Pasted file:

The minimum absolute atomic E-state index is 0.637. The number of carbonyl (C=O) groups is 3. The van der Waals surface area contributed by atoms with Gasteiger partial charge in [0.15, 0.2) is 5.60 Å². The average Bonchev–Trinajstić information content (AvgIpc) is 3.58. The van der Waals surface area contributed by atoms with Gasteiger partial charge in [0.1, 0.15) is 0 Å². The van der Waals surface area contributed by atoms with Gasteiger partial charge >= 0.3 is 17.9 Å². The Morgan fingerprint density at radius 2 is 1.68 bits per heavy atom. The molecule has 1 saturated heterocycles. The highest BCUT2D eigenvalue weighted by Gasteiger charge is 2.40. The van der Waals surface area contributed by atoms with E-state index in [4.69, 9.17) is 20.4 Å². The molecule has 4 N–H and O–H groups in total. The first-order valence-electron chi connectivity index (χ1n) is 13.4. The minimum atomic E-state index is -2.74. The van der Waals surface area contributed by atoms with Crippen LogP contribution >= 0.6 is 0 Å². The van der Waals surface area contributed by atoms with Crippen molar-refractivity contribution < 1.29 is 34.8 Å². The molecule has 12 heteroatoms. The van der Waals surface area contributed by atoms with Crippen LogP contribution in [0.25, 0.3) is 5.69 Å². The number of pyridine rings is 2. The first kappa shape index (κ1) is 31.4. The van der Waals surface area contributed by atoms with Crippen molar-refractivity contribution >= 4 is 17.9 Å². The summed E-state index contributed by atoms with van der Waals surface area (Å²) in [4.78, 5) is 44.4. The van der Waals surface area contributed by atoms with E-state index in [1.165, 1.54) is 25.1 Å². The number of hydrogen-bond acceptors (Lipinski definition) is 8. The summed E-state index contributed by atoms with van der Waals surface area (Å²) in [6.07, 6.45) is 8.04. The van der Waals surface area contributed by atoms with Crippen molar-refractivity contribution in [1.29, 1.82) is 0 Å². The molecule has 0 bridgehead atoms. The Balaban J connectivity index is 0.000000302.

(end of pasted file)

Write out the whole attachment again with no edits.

The minimum absolute atomic E-state index is 0.637. The number of carbonyl (C=O) groups is 3. The van der Waals surface area contributed by atoms with Gasteiger partial charge in [0.15, 0.2) is 5.60 Å². The average Bonchev–Trinajstić information content (AvgIpc) is 3.58. The van der Waals surface area contributed by atoms with Gasteiger partial charge in [0.1, 0.15) is 0 Å². The van der Waals surface area contributed by atoms with Gasteiger partial charge >= 0.3 is 17.9 Å². The Morgan fingerprint density at radius 2 is 1.68 bits per heavy atom. The molecule has 1 saturated heterocycles. The highest BCUT2D eigenvalue weighted by Gasteiger charge is 2.40. The van der Waals surface area contributed by atoms with E-state index in [4.69, 9.17) is 20.4 Å². The molecule has 4 N–H and O–H groups in total. The first-order valence-electron chi connectivity index (χ1n) is 13.4. The minimum atomic E-state index is -2.74. The van der Waals surface area contributed by atoms with Crippen LogP contribution >= 0.6 is 0 Å². The van der Waals surface area contributed by atoms with Crippen molar-refractivity contribution < 1.29 is 34.8 Å². The molecule has 12 heteroatoms. The van der Waals surface area contributed by atoms with Crippen LogP contribution in [0.25, 0.3) is 5.69 Å². The number of pyridine rings is 2. The first kappa shape index (κ1) is 31.4. The van der Waals surface area contributed by atoms with Crippen molar-refractivity contribution >= 4 is 17.9 Å². The summed E-state index contributed by atoms with van der Waals surface area (Å²) in [4.78, 5) is 44.4. The van der Waals surface area contributed by atoms with E-state index in [1.165, 1.54) is 25.1 Å². The number of hydrogen-bond acceptors (Lipinski definition) is 8. The summed E-state index contributed by atoms with van der Waals surface area (Å²) in [6.07, 6.45) is 8.04. The van der Waals surface area contributed by atoms with Crippen molar-refractivity contribution in [1.29, 1.82) is 0 Å². The molecule has 0 bridgehead atoms. The Balaban J connectivity index is 0.000000302.